A little known principal in Legal Malpractice is the issue of privity when client is represented by union paid attorneys. An example would be a union member who is represented by an attorney paid for by the union in a disciplinary matter. There is a long line of cases which hold that there is no privity here, and that the client may not sue the attorney when the union hires and pays for the attorney. Here is another example, abliet in a headline catching situation from the NYLJ. by Tom Perrotta.
“Captain of Ill-Fated Ferry Loses Bid to Regain Job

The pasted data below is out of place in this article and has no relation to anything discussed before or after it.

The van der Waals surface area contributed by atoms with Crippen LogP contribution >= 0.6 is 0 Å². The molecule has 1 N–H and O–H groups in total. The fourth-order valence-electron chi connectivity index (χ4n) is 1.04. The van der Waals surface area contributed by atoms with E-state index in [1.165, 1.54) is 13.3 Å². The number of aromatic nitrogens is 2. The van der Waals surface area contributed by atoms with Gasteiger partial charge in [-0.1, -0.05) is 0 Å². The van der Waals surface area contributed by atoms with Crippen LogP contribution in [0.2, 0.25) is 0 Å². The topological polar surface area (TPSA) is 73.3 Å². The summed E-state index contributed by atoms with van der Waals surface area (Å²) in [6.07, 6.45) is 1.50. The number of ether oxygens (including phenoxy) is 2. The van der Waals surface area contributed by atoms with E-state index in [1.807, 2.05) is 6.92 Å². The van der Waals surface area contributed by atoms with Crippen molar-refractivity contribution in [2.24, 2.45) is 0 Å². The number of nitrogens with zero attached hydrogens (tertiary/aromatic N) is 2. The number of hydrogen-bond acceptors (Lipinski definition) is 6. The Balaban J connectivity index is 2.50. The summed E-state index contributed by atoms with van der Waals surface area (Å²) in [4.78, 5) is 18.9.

Michael J. Gansas, the captain of the Staten Island ferry that crashed in October 2003, killing 11 passengers, yesterday lost his bid to regain his job after a federal judge in Brooklyn dismissed his suit against New York City and his union, the Marine Beneficial Association. Mr. Gansas claimed the city had denied him his due process rights and that his union attorneys had breached the duty of fair representation by mistakenly waiving his right to arbitration because they believed Mr. Gansas had pleaded guilty to a crime (he has not). Writing in Gansas v. City of New York, 05-CV-5484, Eastern District Judge I. Leo Glasser ruled that Mr. Gansas’ due process claim was “hollow” because the city’s efforts to interview him immediately after the Andrew J. Barbieri crashed were warranted, “and the seriousness of his failure to participate in those interviews cannot be overstated.” The judge granted summary judgment to the union on Mr. Gansas’ second claim because it was filed after the six-month statute of limitations. The decision will be published Friday.”